Ecumenical Patriarch Bartholomew warned last week that the crisis in Ukraine could escalate into a third world war. How likely is this frightening scenario?
In an interview with Greek Reporter John Sitilides, a government affairs and geopolitical risk specialist, says that a third world war is highly unlikely, but not impossible.
He also explains why a direct NATO military response to Russian operations in Ukraine is also highly unlikely.
“Vladimir Putin has no interest in unnecessarily provoking a united and direct trans-Atlantic response that could escalate to an all-out war when his objectives remain focused on neutralizing Ukraine as a potentially hostile power or as an attractive political model for Russian pro-democracy forces”, the Greek-American specialist says.
Sitilides notes that the current level and position of 130,000 Russian troops and armor surrounding Ukraine in Russia and Belarus are “insufficient for a massive invasion across the country.”
Russia to most likely undertake low-level military operations in Ukraine
President Joe Biden said Friday that the United States believes that Russia has decided to launch an invasion of Ukraine “in the coming days.”
“We have reason to believe the Russian forces are planning and intend to attack Ukraine in the coming week, in the coming days,” Biden said in remarks at the White House.
Sytilides believes that Russia would most likely undertake low-level military operations that incrementally undermine Ukrainian sovereignty at a threshold that avoids triggering a NATO military response.
According to the Greek-American analyst a likely scenario involves Russian-directed grey-zone hybrid war strategy consisting of cyberattacks to spread panic among the population and relentlessly government authorities.
“Russia could target critical infrastructure such as power plants, mobile communications, internet, government communications, and transportation systems, to further destabilize and demoralize Ukrainian society and psychologically exhaust the military and law enforcement under constant high threat level, without crossing a NATO military response tripwire.”
Russian low-level military operations would drive a deeper wedge between the NATO allies, Sytilides says.
“The U.S., U.K., and Poland on one side are more supportive of Kyiv, and NATO members such as Germany and France seek a more diplomatic approach to Russian adventurism in Europe, especially given their growing energy and trade relations with Russia.”
For Sitilides another plausible scenario involves a Russian naval takeover of Ukraine’s tiny but strategically located Snake Island in the Black Sea.
“This will effectively take control of the Ukrainian economy by restricting access to its Black Sea shipping corridors.”
Rolling operations by Russia to start and stop at any time of its own choosing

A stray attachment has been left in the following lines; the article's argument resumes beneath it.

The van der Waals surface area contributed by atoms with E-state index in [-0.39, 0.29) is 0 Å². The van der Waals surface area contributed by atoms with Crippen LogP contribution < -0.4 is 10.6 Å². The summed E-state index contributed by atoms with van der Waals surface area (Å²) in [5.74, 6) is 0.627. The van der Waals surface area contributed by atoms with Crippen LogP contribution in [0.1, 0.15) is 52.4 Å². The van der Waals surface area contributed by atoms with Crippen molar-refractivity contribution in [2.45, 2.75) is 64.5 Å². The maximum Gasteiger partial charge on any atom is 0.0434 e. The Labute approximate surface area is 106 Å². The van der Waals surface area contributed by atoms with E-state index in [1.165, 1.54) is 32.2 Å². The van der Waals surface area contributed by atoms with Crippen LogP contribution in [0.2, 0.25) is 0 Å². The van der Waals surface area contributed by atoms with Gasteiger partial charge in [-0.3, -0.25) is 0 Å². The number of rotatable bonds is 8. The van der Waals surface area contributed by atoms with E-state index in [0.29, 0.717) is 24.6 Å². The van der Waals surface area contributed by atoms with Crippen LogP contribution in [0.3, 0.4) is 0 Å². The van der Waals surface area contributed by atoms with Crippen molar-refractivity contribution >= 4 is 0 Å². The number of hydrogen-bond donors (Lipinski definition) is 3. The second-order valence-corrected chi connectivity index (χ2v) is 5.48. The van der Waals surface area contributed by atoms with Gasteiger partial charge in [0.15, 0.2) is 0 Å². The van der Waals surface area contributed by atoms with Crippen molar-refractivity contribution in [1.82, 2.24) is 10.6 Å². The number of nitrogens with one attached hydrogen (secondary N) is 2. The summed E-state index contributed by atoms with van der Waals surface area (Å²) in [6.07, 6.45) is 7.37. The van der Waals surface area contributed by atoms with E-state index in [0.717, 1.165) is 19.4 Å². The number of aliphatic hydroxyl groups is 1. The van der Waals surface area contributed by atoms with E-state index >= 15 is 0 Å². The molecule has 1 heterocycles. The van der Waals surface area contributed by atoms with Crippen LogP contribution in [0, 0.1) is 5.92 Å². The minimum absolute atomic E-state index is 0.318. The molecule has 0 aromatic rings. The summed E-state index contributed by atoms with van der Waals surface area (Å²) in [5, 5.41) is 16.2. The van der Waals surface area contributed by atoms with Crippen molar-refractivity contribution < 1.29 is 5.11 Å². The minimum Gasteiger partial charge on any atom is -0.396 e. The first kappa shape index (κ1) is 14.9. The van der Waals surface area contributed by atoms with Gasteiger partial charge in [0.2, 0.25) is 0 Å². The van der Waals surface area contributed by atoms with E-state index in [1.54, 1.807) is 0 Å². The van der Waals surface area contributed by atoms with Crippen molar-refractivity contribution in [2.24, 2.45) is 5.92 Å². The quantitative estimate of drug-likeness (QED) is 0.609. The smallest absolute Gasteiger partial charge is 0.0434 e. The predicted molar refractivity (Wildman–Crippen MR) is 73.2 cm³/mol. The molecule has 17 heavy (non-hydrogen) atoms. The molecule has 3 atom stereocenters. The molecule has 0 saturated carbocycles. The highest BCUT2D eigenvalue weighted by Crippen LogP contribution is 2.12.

Russia has expressed its strategic concerns about NATO’s eastern expansion over the past quarter-century, and now seeks to re-establish Ukraine as a massive land buffer between alliance members and its own western borders, Sitilides says.
As a result, he explains, Russia and NATO are bracing for possible military operations inside Europe that may permanently reshape the security framework of the continent, especially as Germany’s alliance and trade ties with the U.S. are increasingly strained.
“With the Beijing Olympics have concluded, Moscow may soon begin conducting a series of rolling operations it can start and stop at any time of its own choosing, on land and at sea, depending on U.S., European and international reaction.”
Don’t forget China
Sitilides warns that as the U.S. media and political leaders seem single-mindedly concerned about Russia China continues to intimidate Taiwan into eventual surrender to Chinese Communist Party rule.
“Given Taiwan’s inordinate strategic importance as the leading manufacturer of advanced semiconductors vital to the U.S. and global economies, as well as a key maritime partner constraining China’s increasingly aggressive navy, any forcible takeover of Taiwan by China could be viewed as a direct attack on the vital national security interests of the United States and trigger a major Pacific war,” Sitilides says.
He notes that at the same time, Iran continues to pursue nuclear weapons with which to threaten and dominate the entire Middle East and its hydrocarbon supply lines to Europe and Asia.
“A third world war is highly unlikely, but not impossible,” Sitilides concludes.
John Sitilides is a government affairs and geopolitical risk specialist, and diplomacy consultant under contract to the U.S. State Department. As Southern Europe Regional Coordinator at the Foreign Service Institute, the department’s diplomacy academy, he organizes and directs professional development training programs for American diplomats stationed in Greece, Turkey, and Cyprus.